Add simple user-editable settings to your application
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Symfony Doctrine Settings Plugin

Much like the sfConfig::get() method, use csSettings::get() to call dynamic, user-defined settings.
An admin generator interface allows easy administration.

All settings are cached when first loaded, and the cache is refreshed whenever a setting is changed or added.

After the settings have been loaded, retrieve them with csSettings::get() (returns a string value) or csSettings::getSetting() (returns a csSetting object)


To create a setting, you can add one in using a fixture, or using the DIY admin module interface (see below)

# in YAML fixture:
    name:             My Fake Setting
    type:             yesno                 # optional: defaults to 'input'
    setting_default:  'yes'                 # optional, defaults to empty string
    widget_options:   class=my-fake-setting # optional, more on this below

You can pull your setting into your project with the class method get. This takes either the name of your setting or the inflected name of your setting.

$value = csSettings::get('My Fake Setting');  // The name of your setting
$value = csSettings::get('my_fake_setting');  // This will also work

You can also use csSettings to call settings in your app.yml. By default, if the value passed to the get method is null, sfConfig is called:

$value = csSettings::get('this_setting_does_not_exist'); 
// If a csSetting does not exist with this name, this returns the same as:
$value = sfConfig::get('app_this_setting_does_not_exist');
// This also works:
$value = csSettings::get('This Setting Does Not Exist');     

Alternatively, the entire csSetting object can be returned by calling the class method getSetting:

$setting = csSettings::getSetting('my_fake_setting');

Admin Module

An admin module also exists for managing the settings in the database. you must enable the module in order to access it

# /apps/myapp/config/settings.yml
     enabled_modules:        [default, csSetting]

This module can be used to edit the variables as the plugin was originally built with the value for the setting being on the list page and editable from there, or it can behave like a normal admin-generated page. By default, you must be authenticated to edit the setting configurations themselves.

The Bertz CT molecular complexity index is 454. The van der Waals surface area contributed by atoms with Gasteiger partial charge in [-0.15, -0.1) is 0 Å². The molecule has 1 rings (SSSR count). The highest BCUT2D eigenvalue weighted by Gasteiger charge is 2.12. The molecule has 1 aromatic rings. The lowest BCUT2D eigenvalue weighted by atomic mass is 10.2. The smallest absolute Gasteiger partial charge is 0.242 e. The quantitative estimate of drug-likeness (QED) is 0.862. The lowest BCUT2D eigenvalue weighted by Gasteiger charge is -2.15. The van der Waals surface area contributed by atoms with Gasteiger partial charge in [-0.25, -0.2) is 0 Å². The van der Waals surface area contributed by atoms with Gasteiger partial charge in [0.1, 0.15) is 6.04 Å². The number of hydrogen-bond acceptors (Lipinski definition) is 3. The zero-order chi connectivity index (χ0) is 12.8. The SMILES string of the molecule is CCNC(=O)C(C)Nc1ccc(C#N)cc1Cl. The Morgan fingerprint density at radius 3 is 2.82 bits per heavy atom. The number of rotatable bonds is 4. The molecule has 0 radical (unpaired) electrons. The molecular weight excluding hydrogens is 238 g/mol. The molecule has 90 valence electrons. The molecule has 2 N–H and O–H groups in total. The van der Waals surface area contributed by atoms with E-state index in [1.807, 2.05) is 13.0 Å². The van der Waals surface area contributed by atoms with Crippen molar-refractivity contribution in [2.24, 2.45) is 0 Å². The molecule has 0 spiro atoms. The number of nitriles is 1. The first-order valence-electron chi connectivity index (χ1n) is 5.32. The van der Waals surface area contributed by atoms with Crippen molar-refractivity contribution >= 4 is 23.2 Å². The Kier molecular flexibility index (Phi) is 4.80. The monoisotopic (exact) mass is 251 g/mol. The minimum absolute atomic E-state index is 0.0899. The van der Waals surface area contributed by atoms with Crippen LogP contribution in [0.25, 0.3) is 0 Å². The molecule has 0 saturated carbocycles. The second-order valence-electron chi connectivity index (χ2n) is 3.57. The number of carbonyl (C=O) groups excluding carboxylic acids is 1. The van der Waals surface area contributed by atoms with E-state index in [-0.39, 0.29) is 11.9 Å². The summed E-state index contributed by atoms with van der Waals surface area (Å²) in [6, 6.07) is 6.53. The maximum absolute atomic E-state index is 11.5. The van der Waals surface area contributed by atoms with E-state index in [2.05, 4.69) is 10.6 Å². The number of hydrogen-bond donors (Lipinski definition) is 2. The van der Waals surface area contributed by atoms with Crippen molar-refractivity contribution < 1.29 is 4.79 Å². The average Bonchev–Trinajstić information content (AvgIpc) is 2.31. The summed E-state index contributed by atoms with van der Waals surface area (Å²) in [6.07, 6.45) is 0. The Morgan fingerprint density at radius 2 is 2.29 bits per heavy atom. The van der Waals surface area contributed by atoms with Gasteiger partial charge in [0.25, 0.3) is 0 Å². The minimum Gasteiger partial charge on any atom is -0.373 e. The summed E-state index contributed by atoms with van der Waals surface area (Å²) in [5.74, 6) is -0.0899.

If you want to prevent validated users from editing the setting configurations, you can override the authMethod setting in your app.yml:

# /config/app.yml
     authMethod:        isSuperAdmin  # or whatever method you want called on myUser.  


  • id
  • Used as the primary key
  • name
  • Used as the variable name
  • Must be unique
  • type
    • checkbox
    • input
    • textbox
    • yesno
    • select
    • model
    • upload
    • richtext (needs sfCKEditorPlugin to work. If this plugin is not installed, textarea will be displayed)
  • widget_options
    • checkbox / input / textbox / yesno - sets HTML attributes of the widget
    • select
      • used as the array of options to select from
    • model
      • used to determine the model to chose from. Option "model" is required.
    • upload
      • upload_path: not required, but can be used to determine upload path.
  • group
  • organize your settings into groups for improved usability
  • setting_default
  • add a default value to your setting, allowing the user to restore the default for a single setting, or restore all setting defaults.
  • if no value is set for your setting initially, this value will be used
  • value
  • The value of the setting

Widget and Validator Customization

Not happy with the available options? Want to customize widgets and validators for your settings? Get your code gloves on. Lets say you have a setting called image_path that you want to validate in a certain way. You want to make sure the URL submitted is valid. You can accomplish this as follows:

# /path/to/project/lib/form/doctrine/csSettingsPlugin/csSettingForm.class.php 
function getImagePathSettingValidator()
    return new sfValidatorUrl();

Likewise, if you have a custom widget you can do the same like this:

# /path/to/project/lib/form/doctrine/csSettingsPlugin/csSettingForm.class.php 
function getImagePathSettingWidget()
    return new myCustomWidget();

You can even override the widgets and validators by their type. For instance, if you want to use the tinyMCE widget instead of the default CKEditor Widget, you could do something like this:

# /path/to/project/lib/form/doctrine/csSettingsPlugin/csSettingForm.class.php 
public function getRichTextSettingWidget()
    return new sfWidgetFormTextareaTinyMCE(array(), $this->getObject()->getOptionsArray());

This will use the TinyMCE widget and also include the options specified in the setting's widget_options property. The same is possible with validators:

# /path/to/project/lib/form/doctrine/csSettingsPlugin/csSettingForm.class.php 
public function getRichTextSettingValidator()
    return new sfValidatorHtml(array('strip_tags' => true)); 


Customize the cache handler for your settings using your app.yml. By default, sfNoCache is used.

# /config/app.yml
      class: sfFileCache
        automatic_cleaning_factor: 0
        cache_dir:                 %SF_TEMPLATE_CACHE_DIR%
        lifetime:                  86400
        prefix:                    %SF_APP_DIR%/template

Please contact bshafs at gmail dot com for any questions or suggestions.